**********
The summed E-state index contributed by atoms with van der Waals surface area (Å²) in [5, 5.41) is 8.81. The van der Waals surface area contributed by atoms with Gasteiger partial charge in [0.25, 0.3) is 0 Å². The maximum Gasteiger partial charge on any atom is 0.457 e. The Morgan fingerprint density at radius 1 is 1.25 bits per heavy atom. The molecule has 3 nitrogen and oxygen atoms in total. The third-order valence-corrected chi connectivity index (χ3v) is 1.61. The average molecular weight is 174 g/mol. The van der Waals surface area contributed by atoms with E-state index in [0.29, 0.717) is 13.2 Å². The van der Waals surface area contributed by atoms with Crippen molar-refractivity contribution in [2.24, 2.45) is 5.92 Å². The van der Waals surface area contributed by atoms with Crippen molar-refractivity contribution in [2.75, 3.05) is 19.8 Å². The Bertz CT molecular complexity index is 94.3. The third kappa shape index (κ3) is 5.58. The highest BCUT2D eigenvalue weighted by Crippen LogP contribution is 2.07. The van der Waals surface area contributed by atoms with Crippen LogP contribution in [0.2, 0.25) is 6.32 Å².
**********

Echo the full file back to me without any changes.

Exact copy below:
The summed E-state index contributed by atoms with van der Waals surface area (Å²) in [5, 5.41) is 8.81. The van der Waals surface area contributed by atoms with Gasteiger partial charge in [0.25, 0.3) is 0 Å². The maximum Gasteiger partial charge on any atom is 0.457 e. The Morgan fingerprint density at radius 1 is 1.25 bits per heavy atom. The molecule has 3 nitrogen and oxygen atoms in total. The third-order valence-corrected chi connectivity index (χ3v) is 1.61. The average molecular weight is 174 g/mol. The van der Waals surface area contributed by atoms with E-state index in [0.29, 0.717) is 13.2 Å². The van der Waals surface area contributed by atoms with Crippen molar-refractivity contribution in [2.24, 2.45) is 5.92 Å². The van der Waals surface area contributed by atoms with Crippen molar-refractivity contribution in [2.75, 3.05) is 19.8 Å². The Bertz CT molecular complexity index is 94.3. The third kappa shape index (κ3) is 5.58. The highest BCUT2D eigenvalue weighted by Crippen LogP contribution is 2.07. The van der Waals surface area contributed by atoms with Crippen LogP contribution in [0.2, 0.25) is 6.32 Å².